PubDate: Fri, 05 Jul 2019 15:07:56 PDT
       
  • Rethinking Explainable Machines: The GDPR’s “Right to Explanation”
           Debate and the Rise of Algorithmic Audits in Enterprise
    • Authors: Bryan Casey et al.
      Abstract: The public debate surrounding the General Data Protection Regulation’s (GDPR) “right to explanation” has sparked a global conversation of profound social and economic significance. But from a practical perspective, the debate’s participants have gotten ahead of themselves. In their search for a revolutionary new data protection within the provisions of a single chapter of the GDPR, many prominent contributors to the debate have lost sight of the most revolutionary change ushered in by the Regulation: the sweeping new enforcement powers given to European data protection authorities (DPAs) by Chapters 6 and 8 of the Regulation. Unlike the 1995 Data Protection Directive that it replaced, the GDPR’s potent new investigatory, advisory, corrective, and punitive powers granted by Chapters 6 and 8 render DPAs de facto interpretive authorities of the Regulation’s controversial “right to explanation.” Now that the DPAs responsible for enforcing the right have officially weighed in, this Article argues that at least one matter of fierce public debate can be laid to rest. The GDPR provides a muscular “right to explanation” with sweeping legal implications for the design, prototyping, field testing, and deployment of automated data processing systems. The protections enshrined within the right may not mandate transparency in the form of a complete individualized explanation. But a holistic understanding of the interpretation by DPAs reveals that the right’s true power derives from its synergistic effects when combined with the algorithmic auditing and “data protection by design” methodologies codified by the Regulation’s subsequent chapters. Accordingly, this Article predicts that algorithmic auditing and “data protection by design” practices will likely become the new gold standard for enterprises deploying machine learning systems both inside and outside of the European Union.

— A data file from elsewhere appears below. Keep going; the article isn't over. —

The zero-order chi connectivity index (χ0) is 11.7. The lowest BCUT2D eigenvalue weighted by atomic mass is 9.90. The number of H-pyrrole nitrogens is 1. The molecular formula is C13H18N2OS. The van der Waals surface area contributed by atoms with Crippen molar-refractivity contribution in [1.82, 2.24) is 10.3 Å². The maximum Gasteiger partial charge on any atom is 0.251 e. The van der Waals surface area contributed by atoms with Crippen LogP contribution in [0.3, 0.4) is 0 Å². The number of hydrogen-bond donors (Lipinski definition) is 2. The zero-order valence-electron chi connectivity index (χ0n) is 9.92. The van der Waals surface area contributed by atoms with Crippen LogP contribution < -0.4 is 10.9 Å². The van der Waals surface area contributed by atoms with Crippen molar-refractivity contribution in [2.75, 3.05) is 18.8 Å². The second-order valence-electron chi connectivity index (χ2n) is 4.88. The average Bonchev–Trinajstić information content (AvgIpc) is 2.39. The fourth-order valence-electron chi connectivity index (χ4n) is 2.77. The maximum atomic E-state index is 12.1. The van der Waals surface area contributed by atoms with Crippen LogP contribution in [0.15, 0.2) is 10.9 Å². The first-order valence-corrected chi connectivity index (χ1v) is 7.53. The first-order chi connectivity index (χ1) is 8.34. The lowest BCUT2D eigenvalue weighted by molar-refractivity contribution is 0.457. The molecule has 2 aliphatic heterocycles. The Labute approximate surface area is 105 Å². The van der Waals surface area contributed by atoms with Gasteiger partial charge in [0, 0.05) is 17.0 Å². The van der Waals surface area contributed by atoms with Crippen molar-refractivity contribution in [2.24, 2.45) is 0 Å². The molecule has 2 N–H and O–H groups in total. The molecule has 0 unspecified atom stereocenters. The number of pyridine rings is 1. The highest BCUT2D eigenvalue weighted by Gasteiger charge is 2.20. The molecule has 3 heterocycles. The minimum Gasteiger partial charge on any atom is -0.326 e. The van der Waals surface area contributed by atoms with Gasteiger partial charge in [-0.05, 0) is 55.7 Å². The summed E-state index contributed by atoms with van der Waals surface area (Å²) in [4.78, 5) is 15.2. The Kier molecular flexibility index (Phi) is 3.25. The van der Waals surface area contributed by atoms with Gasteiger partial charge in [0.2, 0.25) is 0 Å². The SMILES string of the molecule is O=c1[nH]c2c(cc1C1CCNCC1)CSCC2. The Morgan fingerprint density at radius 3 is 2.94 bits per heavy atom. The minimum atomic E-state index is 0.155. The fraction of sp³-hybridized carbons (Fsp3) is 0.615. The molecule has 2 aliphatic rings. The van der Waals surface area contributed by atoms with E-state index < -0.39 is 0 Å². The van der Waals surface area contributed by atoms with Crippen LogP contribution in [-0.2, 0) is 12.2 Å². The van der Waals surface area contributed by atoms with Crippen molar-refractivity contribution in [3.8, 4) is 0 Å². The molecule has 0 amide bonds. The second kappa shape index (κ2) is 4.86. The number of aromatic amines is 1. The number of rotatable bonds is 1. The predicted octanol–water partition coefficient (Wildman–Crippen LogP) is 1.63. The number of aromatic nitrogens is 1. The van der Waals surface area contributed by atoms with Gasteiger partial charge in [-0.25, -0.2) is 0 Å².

PubDate: Fri, 05 Jul 2019 15:07:48 PDT
       
  • Cloud Infrastructure-as-a-Service as an Essential Facility: Market
           
    • Authors: Kamila Benzina
      Abstract: This Note examines whether public cloud infrastructure-as-a-service (IaaS) has a market structure that incentivizes a small number of cloud providers to engage in anticompetitive conduct to the detriment of competitors, competition, and ultimately consumers. As cloud IaaS becomes the dominant model for configuring and delivering computing resources in our increasingly cloud-based economy, the U.S. IaaS market is consolidating around a small number of players. These dominant players—Amazon, Microsoft and Google—also have a significant presence in downstream markets, which creates strong incentives for these providers to leverage their IaaS market power to distort competition in the diverse markets that depend on access to IaaS. While there is the potential for IaaS providers to act anticompetitively, the larger challenge is a structural one—ineffective competition, which results in a market structure that incentivizes anticompetitive conduct. Given the increasingly vital role cloud IaaS plays in our economy, as well as in our connected lives, important questions emerge as to whether national regulators should take steps to ensure consumers and competition are protected in the emerging cloud-based economy. This Note gives an overview of the IaaS market and examines whether the cost structure of the market has facilitated, and will continue to facilitate, the dominance of a small number of IaaS providers. It goes on to explore how consolidated control over IaaS incentivizes conduct that is potentially harmful to consumers and competitors in varied other markets that depend on access to IaaS. This Note finally explores possible industry and regulatory solutions for ensuring consumers and competition are protected in the emerging cloud-based economy.
      PubDate: Fri, 05 Jul 2019 15:07:40 PDT
       
  • Algorithms as Illegal Agreements
    • Authors: Michal S. Gal